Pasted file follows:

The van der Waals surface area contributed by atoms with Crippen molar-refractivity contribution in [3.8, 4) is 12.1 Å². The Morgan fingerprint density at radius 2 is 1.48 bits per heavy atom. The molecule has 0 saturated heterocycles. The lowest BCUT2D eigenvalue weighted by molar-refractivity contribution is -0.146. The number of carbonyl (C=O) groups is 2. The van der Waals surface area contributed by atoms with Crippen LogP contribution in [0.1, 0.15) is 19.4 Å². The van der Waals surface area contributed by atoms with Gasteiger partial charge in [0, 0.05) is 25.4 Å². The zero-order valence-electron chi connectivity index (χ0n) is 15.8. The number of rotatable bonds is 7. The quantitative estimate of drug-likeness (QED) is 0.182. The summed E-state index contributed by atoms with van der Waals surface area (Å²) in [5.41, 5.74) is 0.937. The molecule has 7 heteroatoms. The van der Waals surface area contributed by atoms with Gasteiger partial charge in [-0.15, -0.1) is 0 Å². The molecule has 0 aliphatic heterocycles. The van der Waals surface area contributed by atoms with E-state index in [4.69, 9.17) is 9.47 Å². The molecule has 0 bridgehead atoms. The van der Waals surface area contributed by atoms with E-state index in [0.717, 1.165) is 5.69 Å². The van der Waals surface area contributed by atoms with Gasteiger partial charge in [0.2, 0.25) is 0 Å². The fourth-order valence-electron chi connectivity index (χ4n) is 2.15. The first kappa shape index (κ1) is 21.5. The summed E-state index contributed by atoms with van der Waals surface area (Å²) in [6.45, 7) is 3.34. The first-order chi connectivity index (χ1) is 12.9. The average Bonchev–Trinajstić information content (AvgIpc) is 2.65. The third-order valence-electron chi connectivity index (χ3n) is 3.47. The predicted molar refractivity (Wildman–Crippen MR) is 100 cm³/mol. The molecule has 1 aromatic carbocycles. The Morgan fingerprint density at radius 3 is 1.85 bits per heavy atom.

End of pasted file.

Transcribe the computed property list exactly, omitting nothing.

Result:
The van der Waals surface area contributed by atoms with Crippen molar-refractivity contribution in [3.8, 4) is 12.1 Å². The Morgan fingerprint density at radius 2 is 1.48 bits per heavy atom. The molecule has 0 saturated heterocycles. The lowest BCUT2D eigenvalue weighted by molar-refractivity contribution is -0.146. The number of carbonyl (C=O) groups is 2. The van der Waals surface area contributed by atoms with Crippen LogP contribution in [0.1, 0.15) is 19.4 Å². The van der Waals surface area contributed by atoms with Gasteiger partial charge in [0, 0.05) is 25.4 Å². The zero-order valence-electron chi connectivity index (χ0n) is 15.8. The number of rotatable bonds is 7. The quantitative estimate of drug-likeness (QED) is 0.182. The summed E-state index contributed by atoms with van der Waals surface area (Å²) in [5.41, 5.74) is 0.937. The molecule has 7 heteroatoms. The van der Waals surface area contributed by atoms with Gasteiger partial charge in [-0.15, -0.1) is 0 Å². The molecule has 0 aliphatic heterocycles. The van der Waals surface area contributed by atoms with E-state index in [4.69, 9.17) is 9.47 Å². The molecule has 0 bridgehead atoms. The van der Waals surface area contributed by atoms with E-state index in [0.717, 1.165) is 5.69 Å². The van der Waals surface area contributed by atoms with Gasteiger partial charge in [0.2, 0.25) is 0 Å². The fourth-order valence-electron chi connectivity index (χ4n) is 2.15. The first kappa shape index (κ1) is 21.5. The summed E-state index contributed by atoms with van der Waals surface area (Å²) in [6.45, 7) is 3.34. The first-order chi connectivity index (χ1) is 12.9. The average Bonchev–Trinajstić information content (AvgIpc) is 2.65. The third-order valence-electron chi connectivity index (χ3n) is 3.47. The predicted molar refractivity (Wildman–Crippen MR) is 100 cm³/mol. The molecule has 1 aromatic carbocycles. The Morgan fingerprint density at radius 3 is 1.85 bits per heavy atom.